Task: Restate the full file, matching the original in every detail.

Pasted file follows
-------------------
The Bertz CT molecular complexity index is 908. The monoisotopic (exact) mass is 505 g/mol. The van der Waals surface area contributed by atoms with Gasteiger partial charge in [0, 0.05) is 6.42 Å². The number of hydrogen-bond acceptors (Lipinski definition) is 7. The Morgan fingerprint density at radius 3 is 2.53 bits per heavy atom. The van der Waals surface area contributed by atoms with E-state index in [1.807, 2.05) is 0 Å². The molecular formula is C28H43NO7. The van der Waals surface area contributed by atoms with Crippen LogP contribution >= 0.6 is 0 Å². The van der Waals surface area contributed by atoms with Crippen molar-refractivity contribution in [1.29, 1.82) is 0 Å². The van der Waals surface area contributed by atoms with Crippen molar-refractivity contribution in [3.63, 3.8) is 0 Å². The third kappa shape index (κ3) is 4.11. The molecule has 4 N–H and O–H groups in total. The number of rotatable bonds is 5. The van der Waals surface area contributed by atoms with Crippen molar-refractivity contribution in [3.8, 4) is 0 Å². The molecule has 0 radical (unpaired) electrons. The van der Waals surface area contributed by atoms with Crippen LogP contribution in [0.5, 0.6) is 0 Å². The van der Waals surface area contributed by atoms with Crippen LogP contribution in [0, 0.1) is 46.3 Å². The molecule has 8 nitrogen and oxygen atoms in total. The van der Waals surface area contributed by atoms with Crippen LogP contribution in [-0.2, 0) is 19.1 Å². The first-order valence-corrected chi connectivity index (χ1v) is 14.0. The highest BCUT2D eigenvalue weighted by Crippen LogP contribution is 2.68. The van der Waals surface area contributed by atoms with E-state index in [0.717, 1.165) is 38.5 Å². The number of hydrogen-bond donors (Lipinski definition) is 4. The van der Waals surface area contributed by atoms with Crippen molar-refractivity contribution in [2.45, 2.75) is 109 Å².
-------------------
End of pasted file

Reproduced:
The Bertz CT molecular complexity index is 908. The monoisotopic (exact) mass is 505 g/mol. The van der Waals surface area contributed by atoms with Gasteiger partial charge in [0, 0.05) is 6.42 Å². The number of hydrogen-bond acceptors (Lipinski definition) is 7. The Morgan fingerprint density at radius 3 is 2.53 bits per heavy atom. The van der Waals surface area contributed by atoms with E-state index in [1.807, 2.05) is 0 Å². The molecular formula is C28H43NO7. The van der Waals surface area contributed by atoms with Crippen LogP contribution >= 0.6 is 0 Å². The van der Waals surface area contributed by atoms with Crippen molar-refractivity contribution in [1.29, 1.82) is 0 Å². The van der Waals surface area contributed by atoms with Crippen molar-refractivity contribution in [3.63, 3.8) is 0 Å². The third kappa shape index (κ3) is 4.11. The molecule has 4 N–H and O–H groups in total. The number of rotatable bonds is 5. The van der Waals surface area contributed by atoms with Crippen molar-refractivity contribution in [3.8, 4) is 0 Å². The molecule has 0 radical (unpaired) electrons. The van der Waals surface area contributed by atoms with Crippen LogP contribution in [0.5, 0.6) is 0 Å². The van der Waals surface area contributed by atoms with Crippen LogP contribution in [0, 0.1) is 46.3 Å². The molecule has 8 nitrogen and oxygen atoms in total. The van der Waals surface area contributed by atoms with Crippen LogP contribution in [-0.2, 0) is 19.1 Å². The first-order valence-corrected chi connectivity index (χ1v) is 14.0. The highest BCUT2D eigenvalue weighted by Crippen LogP contribution is 2.68. The van der Waals surface area contributed by atoms with E-state index in [0.717, 1.165) is 38.5 Å². The number of hydrogen-bond donors (Lipinski definition) is 4. The van der Waals surface area contributed by atoms with Crippen molar-refractivity contribution in [2.45, 2.75) is 109 Å².